The FAMILY Act is a Democratic bill to provide paid leave to new parents (and others). It would guarantee twelve weeks of leave for those who have babies, and it would collect a 0.4 percent payroll tax to fund the benefit.
A new report from the CBO, however, says the payroll tax doesn’t actually cover the cost:
CBO estimates that enacting the bill would increase direct spending by $547 billion over the 2020-2030 period — $521 billion for benefits and $27 billion for program administration (see Table 1). JCT estimates that enacting the payroll tax would increase net federal revenues by $319 billion over the 2020-2030 period. (The new payroll tax would raise a total of $361 billion over the period, but that amount would be offset by a reduction of $42 billion in income tax revenues.) In total, we estimate that the bill would increase the deficit by $228 billion over the 2020-2030 period.
In other words, the bill is only 58 percent funded. Some very rough back-of-the-envelope math suggests the annual cost amounts to about $350 per worker in the U.S., while the tax would collect more like $200 per worker per year.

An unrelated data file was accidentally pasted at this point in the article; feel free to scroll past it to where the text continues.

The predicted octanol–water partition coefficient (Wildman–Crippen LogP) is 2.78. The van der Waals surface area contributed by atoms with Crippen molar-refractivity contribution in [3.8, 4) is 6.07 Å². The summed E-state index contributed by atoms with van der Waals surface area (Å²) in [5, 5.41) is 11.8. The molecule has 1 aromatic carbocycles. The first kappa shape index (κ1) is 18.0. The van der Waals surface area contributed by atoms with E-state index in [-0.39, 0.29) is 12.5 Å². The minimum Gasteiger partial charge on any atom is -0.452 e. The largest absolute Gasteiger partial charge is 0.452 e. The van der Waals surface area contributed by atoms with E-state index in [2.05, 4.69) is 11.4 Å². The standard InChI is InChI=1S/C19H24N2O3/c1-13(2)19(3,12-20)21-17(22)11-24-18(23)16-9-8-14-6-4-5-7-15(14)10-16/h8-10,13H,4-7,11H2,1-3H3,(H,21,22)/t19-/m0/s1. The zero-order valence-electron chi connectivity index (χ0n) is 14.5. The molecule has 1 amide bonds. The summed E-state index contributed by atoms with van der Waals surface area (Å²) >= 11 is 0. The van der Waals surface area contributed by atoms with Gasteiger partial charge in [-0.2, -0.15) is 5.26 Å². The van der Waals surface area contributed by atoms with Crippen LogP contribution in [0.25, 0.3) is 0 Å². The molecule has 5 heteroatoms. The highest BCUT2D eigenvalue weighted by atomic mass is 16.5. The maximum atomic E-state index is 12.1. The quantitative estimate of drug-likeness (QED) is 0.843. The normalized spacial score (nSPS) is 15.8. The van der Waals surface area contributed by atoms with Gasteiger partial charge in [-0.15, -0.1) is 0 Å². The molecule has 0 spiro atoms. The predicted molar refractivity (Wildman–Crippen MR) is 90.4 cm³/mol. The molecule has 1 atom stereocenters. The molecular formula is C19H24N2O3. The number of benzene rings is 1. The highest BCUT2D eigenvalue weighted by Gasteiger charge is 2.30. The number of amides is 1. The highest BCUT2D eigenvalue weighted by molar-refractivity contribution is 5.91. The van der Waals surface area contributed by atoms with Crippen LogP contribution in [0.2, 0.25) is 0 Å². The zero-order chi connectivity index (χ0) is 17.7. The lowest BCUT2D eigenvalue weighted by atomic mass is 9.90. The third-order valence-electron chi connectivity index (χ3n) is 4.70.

The true cost matters a lot, because polling from the Cato Institute shows that Americans’ support for paid leave changes a lot depending on what they’re asked to give up and whether the benefit increases the deficit:
The survey found 54 percent of Americans would be willing to pay $200 a year in higher taxes, a low‐end estimate for a 12‐week federal paid leave program. However, majorities of Americans would oppose establishing a federal paid leave program if it cost them $450 a year in higher taxes (52 percent opposed) or $1,200 a year in higher taxes (56 percent opposed), the mid‐range and high‐range cost estimates respectively. . . . Americans also oppose (57 percent) borrowing money to pay for a federal paid leave program.